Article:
A protected wharf in the Docklands will be put back to work after its £3million acquisition by the Port of London Authority.
Peruvian Wharf, near the Tate and Lyle Plant in Silvertown, will be developed as a centre for low-carbon transport of building materials.
The wharf has been protected since 1997 under the Mayor of London’s policy to safeguard strategically placed wharves for cargo handling – a policy which has come under pressure from the growing desire to build homes on the waterfront.
The PLA has taken over the site after a battle over its planning status with the former landowner who failed to re-activate it for cargo-handling.
PLA chief executive Robin Mortimer said: “We’ve fought long and hard to get Peruvian Wharf back into use. It’s ideally placed to service east London’s growth. This will help keep tens of thousands of lorries off London’s roads every year, reducing air pollution and improving local people’s quality of life.”
The PLA will build a new access road to the site before it is leased by building materials specialist the Brett Group. Brett will develop a terminal on the site, which is expected to be operational late in 2017.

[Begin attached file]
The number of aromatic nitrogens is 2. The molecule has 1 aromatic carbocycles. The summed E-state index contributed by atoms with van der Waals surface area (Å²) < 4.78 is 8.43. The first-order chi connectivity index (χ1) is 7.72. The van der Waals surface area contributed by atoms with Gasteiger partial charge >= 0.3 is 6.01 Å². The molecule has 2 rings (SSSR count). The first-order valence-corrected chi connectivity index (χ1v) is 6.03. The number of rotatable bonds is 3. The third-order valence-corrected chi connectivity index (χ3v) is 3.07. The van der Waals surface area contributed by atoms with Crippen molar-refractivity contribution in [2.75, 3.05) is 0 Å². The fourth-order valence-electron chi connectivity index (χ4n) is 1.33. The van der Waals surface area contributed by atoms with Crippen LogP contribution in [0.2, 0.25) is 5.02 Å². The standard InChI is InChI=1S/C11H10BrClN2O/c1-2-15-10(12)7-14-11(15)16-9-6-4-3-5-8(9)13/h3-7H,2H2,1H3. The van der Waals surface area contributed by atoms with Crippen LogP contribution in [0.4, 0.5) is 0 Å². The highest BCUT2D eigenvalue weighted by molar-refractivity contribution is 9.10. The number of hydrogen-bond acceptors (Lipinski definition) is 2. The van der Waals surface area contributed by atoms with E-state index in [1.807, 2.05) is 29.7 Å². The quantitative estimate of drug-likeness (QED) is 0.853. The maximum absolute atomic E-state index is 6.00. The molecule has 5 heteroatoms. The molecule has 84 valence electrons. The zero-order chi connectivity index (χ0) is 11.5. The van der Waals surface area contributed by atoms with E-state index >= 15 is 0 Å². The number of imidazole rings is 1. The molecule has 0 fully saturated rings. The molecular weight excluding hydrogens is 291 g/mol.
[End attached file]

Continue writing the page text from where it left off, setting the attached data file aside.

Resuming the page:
Deputy mayor for transport Val Shawcross said: “Over two million tonnes of cargo are moved between wharves on the Thames each year. This keeps more than 150,000 lorry trips off London’s roads, reducing congestion and pollution.”
Fifty wharves on the Thames have been safeguarded for cargo-handling use by the Secretary of State for Transport. Peruvian Wharf is one of three vacant wharves promoted within the PLA’s strategic Thames Vision, to be brought back into long-term use.
The others are Hurlingham Wharf in Hammersmith & Fulham, currently being used for the Tideway Tunnel project, and Orchard Wharf in the shadow of Canary Wharf.
This site, neighbouring East India Dock Basin has been the subject of an intense battle over its use, with Virginia Quay residents protesting at a previous plan to build a concrete batching plant on the site.
The Court of Appeal upheld a High Court decision to quash the PLA's compulsory purchase order on Orchard Wharf in July. The case had been brought by landowners Grafton Group which wanted the area for housing.